4.1 A third feature of contemporary sport is the altering relationships between athletes, and the institutions and organizations that enable sport to operate. One way in which clubs and leagues can seek to maximise revenue, both during a crisis and as a means of expanding the audience for a sport, is to play more games. Another opportunity for sports is to create special or unusual events, such as the 150-metre sprint completed in record time by the Olympic 100 metre and 200 metre gold medallist Usain Bolt in May 2009 on a specially erected platform in central Manchester. Additional events, and fixtures played in different places than usual, are two ways forward for sports. Leading American sports, baseball, basketball, ice hockey and gridiron football, have pursued such an 'outsourcing' strategy for several years.

4.2 Major League Baseball (MLB) began an All-Stars tournament against a Japanese selection drawn from the Nippon Professional Baseball league (NPB) in 1986 and has staged three regular season openings in Japan. The National Basketball Association (NBA) staged a pre-season match in London in October 2008 between Miami Heat and the New Jersey Nets, and has the overriding ambition of developing interest in the game in China. The National Hockey League (NHL) played games in London in 2007 (Anaheim Ducks v LA Kings) and two regular season games in Stockholm and Prague in 2008. The National Football League (NFL) has been developing a global strategy for the past three decades, but in 2007 and 2008 staged regular season games at Wembley Stadium in London for the first time. This meant that one of the eight home games for Miami Dolphins in 2007 (v New York Giants) and New Orleans Giants (v San Diego Chargers) in 2008 was played thousands of miles away. Such developments have led to suggestions that EPL teams might play a '39th game' somewhere in the world other than England, although this has not met with much support to date.[1]

Governing Bodies:

5.1 Government policies surrounding sport and lifestyles have demonstrated the importance of governing somatic developments in late modern society (Horne, 2006). Obesity has developed as a, if not the, major public health concern. Strategies for health and active living have begun to revolve around tackling obesity and increasing involvement and engagement in sport. Obesity rates are estimated to have doubled in England in the 14 years between 1993 and 2007. Hence targets have been set for reducing obesity and promoting healthy living; the 'Change4Life' strategy costing the government £75 million over 3 years was launched at the beginning of 2009. The government's sports event strategy includes the ambitious legacies projected for London 2012 for increasing participation in active sport. Driving up participation in sport and hosting major events have been recurring themes of the New Labour Governments since 1997. Other confirmed events include the 2014 Commonwealth Games in Glasgow, also staged in Manchester in 2002, and forthcoming bids to host the Rugby Union World Cup (2015), the Football World Cup (2018) and the Cricket World Cup (2019).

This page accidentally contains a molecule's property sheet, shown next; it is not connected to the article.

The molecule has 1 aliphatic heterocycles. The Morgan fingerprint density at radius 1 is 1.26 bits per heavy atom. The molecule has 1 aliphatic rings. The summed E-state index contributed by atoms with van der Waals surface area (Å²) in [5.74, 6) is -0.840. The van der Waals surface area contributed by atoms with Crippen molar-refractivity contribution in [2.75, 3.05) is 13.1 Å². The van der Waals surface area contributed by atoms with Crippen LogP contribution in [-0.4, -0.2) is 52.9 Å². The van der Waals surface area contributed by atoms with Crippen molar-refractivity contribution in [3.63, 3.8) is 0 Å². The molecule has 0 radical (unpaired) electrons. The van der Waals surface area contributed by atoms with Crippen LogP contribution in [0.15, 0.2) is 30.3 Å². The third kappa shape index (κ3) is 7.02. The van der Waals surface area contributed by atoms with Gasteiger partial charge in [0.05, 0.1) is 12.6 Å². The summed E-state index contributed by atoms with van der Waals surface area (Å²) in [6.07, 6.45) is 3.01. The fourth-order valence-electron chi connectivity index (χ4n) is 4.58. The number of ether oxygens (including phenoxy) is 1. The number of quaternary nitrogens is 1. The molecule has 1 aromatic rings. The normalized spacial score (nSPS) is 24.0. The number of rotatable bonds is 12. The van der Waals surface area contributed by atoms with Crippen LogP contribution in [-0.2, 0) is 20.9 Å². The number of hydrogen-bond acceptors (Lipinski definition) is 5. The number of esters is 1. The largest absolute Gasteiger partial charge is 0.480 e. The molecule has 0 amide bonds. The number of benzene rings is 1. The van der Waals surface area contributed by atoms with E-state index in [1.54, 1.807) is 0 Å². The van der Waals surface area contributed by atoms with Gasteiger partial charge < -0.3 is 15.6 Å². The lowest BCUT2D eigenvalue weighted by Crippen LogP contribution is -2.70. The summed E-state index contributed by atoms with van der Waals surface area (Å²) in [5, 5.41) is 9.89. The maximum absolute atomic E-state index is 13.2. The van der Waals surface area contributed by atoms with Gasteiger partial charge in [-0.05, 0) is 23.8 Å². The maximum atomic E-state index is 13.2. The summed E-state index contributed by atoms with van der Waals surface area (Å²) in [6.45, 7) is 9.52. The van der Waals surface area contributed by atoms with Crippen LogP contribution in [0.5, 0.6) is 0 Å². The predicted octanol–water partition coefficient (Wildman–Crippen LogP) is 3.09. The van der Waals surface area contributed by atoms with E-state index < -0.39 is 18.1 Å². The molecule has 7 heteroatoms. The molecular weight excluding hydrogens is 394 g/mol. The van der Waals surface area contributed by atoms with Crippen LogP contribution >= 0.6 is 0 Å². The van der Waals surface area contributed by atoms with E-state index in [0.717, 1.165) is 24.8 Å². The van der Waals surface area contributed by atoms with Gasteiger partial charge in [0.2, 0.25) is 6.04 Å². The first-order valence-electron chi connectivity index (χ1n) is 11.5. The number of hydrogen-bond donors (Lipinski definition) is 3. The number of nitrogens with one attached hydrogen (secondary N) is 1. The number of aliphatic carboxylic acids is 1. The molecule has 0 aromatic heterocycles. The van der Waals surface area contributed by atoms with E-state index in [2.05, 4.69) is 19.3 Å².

5.2 Despite concerns that the London 2012 Olympics might not have been bid for if the economic conditions at the end of the decade had existed at the beginning of it, the British Government Olympic Executive seek to reassure the public that the London 2012 Games will have a positive impact during an economic downturn in terms of creating opportunities for employment, business, and tourism. So whether in stable or economic crisis conditions hosting a sports mega-event is now perceived as a good thing for promoting government policies in the rhetoric of boosters. Exactly how these strategies will impact on individual people's engagement may revolve around a better appreciation of the perceived value active participation in sport and physical activity has for different sections of the population. This relates to the connection in consumer culture between lifestyle and personal identity, to which we now briefly turn.

The creativity and construction of physically active lifestyles:

6.1 Booklets to help readers "Get fit the Olympic way" were given away with a national newspaper at the start of 2009 and offered advice from British Olympic medallists on how to train. They joined the usual exhortations at that time of the year to create "A New Year. A New You" and "Burn Fat. Get Fit. Look Good". In the current economic climate promotional brochures for a health club proclaim: "Feeling the pinch? It's time to invest in yourself…". In this and other ways developing a physically active 'lifestyle' has become one of the most prominent features of consumer culture in the past three decades, confirming a prediction of the first social scientist to systematically review it as a concept (Sobel 1981). Understood broadly as "the distinctive pattern of personal and social behaviour characteristic of an individual or a group" (Veal 1993, p. 247) lifestyle contains within it meanings of both the possibilities of individual and collective creativity and the potential for imposed consumerist conformity and control. Which it offers is an empirical question that cannot be fully answered in this brief article, but in the past thirty years it has underpinned conceptual and theoretical challenges to the prevailing social scientific orthodoxies in the study of sport and leisure.